Movie Details: View here
Josh Hartnett as Ofcr. Dwight "Bucky" Bleichert
Scarlett Johansson as Kay Lake
Aaron Eckhart as Sgt. Leland "Lee" Blanchard
Hilary Swank as Madeleine Linscott
Mia Kirshner as Elizabeth Short
Mike Starr as Russ Millard
Fiona Shaw as Ramona Linscott
Patrick Fischler as Ellis Loew
James Otis as Dolph Bleichert
John Kavanagh as Emmet Linscott
Troy Evans as Chief T. Green
Anthony Russell as Morrie Friedman
Pepe Serna as Dos Santos
Angus MacInnes as Capt. John Tierney
Rachel Miner as Martha Linscott
Directed by Brian De Palma
Brian De Palma and James Ellroy have created a gorgeous, glorious tribute to old Hollywood and crime noir that's only marred by a confounding ending.
Police detectives Bucky Bleichert and Lee Blanchard (Josh Hartnett, Aaron Eckhart) are stumped by the grisly murder of actress wannabe Elizabeth Short (Mia Kirshner), her body found severed in two with all her organs removed. Before they can find her killer, they need to resolve a few issues of their own first.
Coming out just a week after "Hollywoodland," it might seem like a second murder mystery set in the seedy underside of Hollywood might be overkill, but "The Black Dahlia," based on James Ellroy's novel, is a different type of movie. Ellroy's latest crime story revolves around the unsolved 1947 murder of Elizabeth Short, and it gives filmmaker Brian De Palma a chance to explore the crime noir genre in a period setting, while still maintaining many of his signature themes.
Before the movie gets to the mutilated corpse at the center of the mystery, we're introduced to Dwight "Bucky" Bleichert, a boxer turned police officer, who gets partnered with his boxing arch-rival Lee Blanchard-the two fought against each other in high profile matches heralded as "Mr. Fire vs. Mr. Ice." It's not long before they're spending their time off-duty together with Blanchard's girlfriend Kay Lake (Scarlett Johansson), and it doesn't take a film major to know that thing are being set for a love triangle between them. Things might not play out like most might expect, because the partners are put onto a high-profile case to find the brutal killer of a fledgling actress, coined by the press as "The Black Dahlia" due to the limited color in her wardrobe. Lee is having domestic issues with Kay and he can't handle the pressures of the case, so Bucky is forced to investigate the murder by himself, taking him into lesbian hangouts where he meets Madeline Liscott (Hilary Swank), a woman who dresses exactly like the murdered woman and seems to know something about the murders.
If you think this complex murder mystery, actually two interlinked stories, seems right up De Palma's alley, than you'd probably be right, because it shares a few elements with his previous thrillers "Dressed to Kill," "Body Double," and even "Femme Fatale." The period setting gives De Palma a chance to add a few new tropes to his repertoire, as he faithfully recreates the look and feel of early crime noir films, rarely diverging from that facade. If you weren't familiar with the cast, you might not even blink if you saw this movie on Turner Movie Classics after actual movies from the era. Despite this new setting, De Palma never shies away from the sensationalism of his earlier thrillers, showing Short appearing in a stag film with another actress ala Bettie Page, and making every death grislier than they need be. Like De Palma's previous films, "The Black Dahlia" is absolutely gorgeous, while avoiding modern filmmaking techniques and camera angles to further enhance the illusion.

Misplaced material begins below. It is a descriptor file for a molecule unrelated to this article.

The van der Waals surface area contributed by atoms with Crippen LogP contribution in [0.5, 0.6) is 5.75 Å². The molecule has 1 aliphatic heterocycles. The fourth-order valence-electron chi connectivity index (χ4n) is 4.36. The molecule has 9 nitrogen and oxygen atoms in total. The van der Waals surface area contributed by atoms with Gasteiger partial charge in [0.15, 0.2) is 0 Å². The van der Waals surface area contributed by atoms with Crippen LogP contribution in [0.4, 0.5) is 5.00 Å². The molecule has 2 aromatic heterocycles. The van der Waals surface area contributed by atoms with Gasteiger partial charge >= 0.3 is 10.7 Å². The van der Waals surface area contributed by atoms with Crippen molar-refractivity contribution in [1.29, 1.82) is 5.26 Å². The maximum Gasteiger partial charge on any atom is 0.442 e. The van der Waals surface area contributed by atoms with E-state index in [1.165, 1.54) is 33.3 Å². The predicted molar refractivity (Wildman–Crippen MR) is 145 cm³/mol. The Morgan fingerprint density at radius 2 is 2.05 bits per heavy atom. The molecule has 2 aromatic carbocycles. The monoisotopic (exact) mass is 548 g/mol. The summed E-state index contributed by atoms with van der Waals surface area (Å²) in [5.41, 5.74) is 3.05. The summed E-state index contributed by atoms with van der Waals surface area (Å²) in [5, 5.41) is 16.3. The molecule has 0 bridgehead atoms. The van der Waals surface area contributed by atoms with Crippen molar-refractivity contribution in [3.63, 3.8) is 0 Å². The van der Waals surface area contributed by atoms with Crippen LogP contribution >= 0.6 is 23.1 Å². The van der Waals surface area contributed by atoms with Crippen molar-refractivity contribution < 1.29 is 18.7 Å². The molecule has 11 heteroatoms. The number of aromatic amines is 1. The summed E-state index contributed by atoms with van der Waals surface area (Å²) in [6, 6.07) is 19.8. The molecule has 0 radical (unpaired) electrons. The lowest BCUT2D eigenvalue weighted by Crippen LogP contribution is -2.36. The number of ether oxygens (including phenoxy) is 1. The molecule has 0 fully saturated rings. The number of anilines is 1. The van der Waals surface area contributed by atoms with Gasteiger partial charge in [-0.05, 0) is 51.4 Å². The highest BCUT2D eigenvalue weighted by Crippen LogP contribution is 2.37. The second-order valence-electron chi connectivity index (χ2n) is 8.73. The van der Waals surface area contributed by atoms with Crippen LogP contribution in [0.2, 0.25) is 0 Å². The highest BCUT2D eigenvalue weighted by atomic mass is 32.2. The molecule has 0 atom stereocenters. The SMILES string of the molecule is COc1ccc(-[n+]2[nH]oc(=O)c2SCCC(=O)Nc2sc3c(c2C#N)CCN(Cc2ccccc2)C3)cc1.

Otherwise, Josh Friedman has written a sharp script that uses proper noir language in its quips and double entendres, all delivered with impeccable timing by De Palma's able cast. It's not much of a stretch for Josh Harnett or Scarlett Johansson from their previous roles, and Aaron Eckhart has probably had better roles himself.
There's more than a little irony having Hilary Swank play a lipstick lesbian, since she's played so many butch roles in the past. Her character Madeline shows up just in time to lighten up the somber mood with her arrogant air and entertaining innuendos. Things pick up even more when Bucky goes to pick Madeline up for a date and winds up having dinner with her rich, eccentric family, including her enterprising Scottish father and her uptight alcoholic mother. The latter is played by Fiona Shaw, who steals these scenes with an outrageous performance, as she blurts out the truth when others around her start mincing words. This dinner scene makes it obvious why Madeline is so rebellious, having come from such a whacked-out family.
The movie's most haunting scenes are when Bucky and Lee watch Elizabeth Short's failed screen tests, as she's grilled by the disembodied voice of a producer (who sounds like it might be Jeff Bridges), and we realize how her sadness and low self-esteem might led her into situation that got her killed. It's a true breakout performance from Mia Kirschner, who steals the movie without ever interacting with the primary cast.
The problem with having a movie look this good is that you might miss some important clues or banter early on that will play a large part in the resolution of the movie, and because of this, the last half hour ends up being a bit hard to follow, leaving a number of red herrings swinging in the wind.
The Bottom Line:
Anyone who enjoys old crime dramas will get a kick out of the faithful way that De Palma has recreated the era and used old noir techniques to tell Ellroy's complex story. Although the dialogue and performance are all decent, it's a shame that the plot wasn't tightened up a bit to make the finale less confusing.